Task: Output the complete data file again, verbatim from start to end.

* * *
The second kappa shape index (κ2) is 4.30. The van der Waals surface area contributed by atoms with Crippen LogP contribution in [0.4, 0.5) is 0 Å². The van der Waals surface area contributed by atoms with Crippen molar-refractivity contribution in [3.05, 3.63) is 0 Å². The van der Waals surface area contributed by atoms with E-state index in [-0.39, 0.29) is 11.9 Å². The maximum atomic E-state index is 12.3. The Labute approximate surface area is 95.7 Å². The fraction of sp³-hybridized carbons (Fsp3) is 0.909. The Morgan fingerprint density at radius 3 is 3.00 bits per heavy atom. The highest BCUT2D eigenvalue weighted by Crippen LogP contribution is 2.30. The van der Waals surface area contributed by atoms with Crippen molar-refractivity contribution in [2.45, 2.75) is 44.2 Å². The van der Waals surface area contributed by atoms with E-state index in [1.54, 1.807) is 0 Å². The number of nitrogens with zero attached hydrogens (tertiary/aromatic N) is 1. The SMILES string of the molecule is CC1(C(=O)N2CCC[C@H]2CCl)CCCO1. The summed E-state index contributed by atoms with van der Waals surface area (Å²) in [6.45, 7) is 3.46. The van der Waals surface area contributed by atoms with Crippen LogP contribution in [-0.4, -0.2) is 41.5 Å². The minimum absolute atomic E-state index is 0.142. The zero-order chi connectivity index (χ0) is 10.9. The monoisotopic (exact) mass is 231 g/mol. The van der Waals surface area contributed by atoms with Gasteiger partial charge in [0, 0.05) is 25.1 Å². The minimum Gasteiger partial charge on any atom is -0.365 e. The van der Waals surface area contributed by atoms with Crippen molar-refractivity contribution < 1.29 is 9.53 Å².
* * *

The second kappa shape index (κ2) is 4.30. The van der Waals surface area contributed by atoms with Crippen LogP contribution in [0.4, 0.5) is 0 Å². The van der Waals surface area contributed by atoms with Crippen molar-refractivity contribution in [3.05, 3.63) is 0 Å². The van der Waals surface area contributed by atoms with E-state index in [-0.39, 0.29) is 11.9 Å². The maximum atomic E-state index is 12.3. The Labute approximate surface area is 95.7 Å². The fraction of sp³-hybridized carbons (Fsp3) is 0.909. The Morgan fingerprint density at radius 3 is 3.00 bits per heavy atom. The highest BCUT2D eigenvalue weighted by Crippen LogP contribution is 2.30. The van der Waals surface area contributed by atoms with Crippen molar-refractivity contribution in [2.45, 2.75) is 44.2 Å². The van der Waals surface area contributed by atoms with E-state index in [1.54, 1.807) is 0 Å². The number of nitrogens with zero attached hydrogens (tertiary/aromatic N) is 1. The SMILES string of the molecule is CC1(C(=O)N2CCC[C@H]2CCl)CCCO1. The summed E-state index contributed by atoms with van der Waals surface area (Å²) in [6.45, 7) is 3.46. The van der Waals surface area contributed by atoms with Crippen LogP contribution in [-0.4, -0.2) is 41.5 Å². The minimum absolute atomic E-state index is 0.142. The zero-order chi connectivity index (χ0) is 10.9. The monoisotopic (exact) mass is 231 g/mol. The van der Waals surface area contributed by atoms with Gasteiger partial charge in [0, 0.05) is 25.1 Å². The minimum Gasteiger partial charge on any atom is -0.365 e. The van der Waals surface area contributed by atoms with Crippen molar-refractivity contribution < 1.29 is 9.53 Å².